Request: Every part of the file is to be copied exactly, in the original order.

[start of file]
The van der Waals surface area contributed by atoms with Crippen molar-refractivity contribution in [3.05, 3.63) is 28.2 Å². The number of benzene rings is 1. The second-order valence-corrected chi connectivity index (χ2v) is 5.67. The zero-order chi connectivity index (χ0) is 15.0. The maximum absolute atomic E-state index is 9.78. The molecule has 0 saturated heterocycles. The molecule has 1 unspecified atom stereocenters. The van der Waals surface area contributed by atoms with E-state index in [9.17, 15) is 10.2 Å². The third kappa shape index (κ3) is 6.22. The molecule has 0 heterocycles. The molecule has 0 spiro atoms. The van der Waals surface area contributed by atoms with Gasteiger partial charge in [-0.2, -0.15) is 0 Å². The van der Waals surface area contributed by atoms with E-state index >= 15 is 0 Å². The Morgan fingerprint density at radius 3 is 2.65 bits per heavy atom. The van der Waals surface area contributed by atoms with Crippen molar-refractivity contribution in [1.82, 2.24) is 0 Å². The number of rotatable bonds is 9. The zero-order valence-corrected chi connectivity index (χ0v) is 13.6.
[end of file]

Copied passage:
The van der Waals surface area contributed by atoms with Crippen molar-refractivity contribution in [3.05, 3.63) is 28.2 Å². The number of benzene rings is 1. The second-order valence-corrected chi connectivity index (χ2v) is 5.67. The zero-order chi connectivity index (χ0) is 15.0. The maximum absolute atomic E-state index is 9.78. The molecule has 0 saturated heterocycles. The molecule has 1 unspecified atom stereocenters. The van der Waals surface area contributed by atoms with E-state index in [9.17, 15) is 10.2 Å². The third kappa shape index (κ3) is 6.22. The molecule has 0 heterocycles. The molecule has 0 spiro atoms. The van der Waals surface area contributed by atoms with Gasteiger partial charge in [-0.2, -0.15) is 0 Å². The van der Waals surface area contributed by atoms with E-state index >= 15 is 0 Å². The Morgan fingerprint density at radius 3 is 2.65 bits per heavy atom. The van der Waals surface area contributed by atoms with Crippen molar-refractivity contribution in [1.82, 2.24) is 0 Å². The number of rotatable bonds is 9. The zero-order valence-corrected chi connectivity index (χ0v) is 13.6.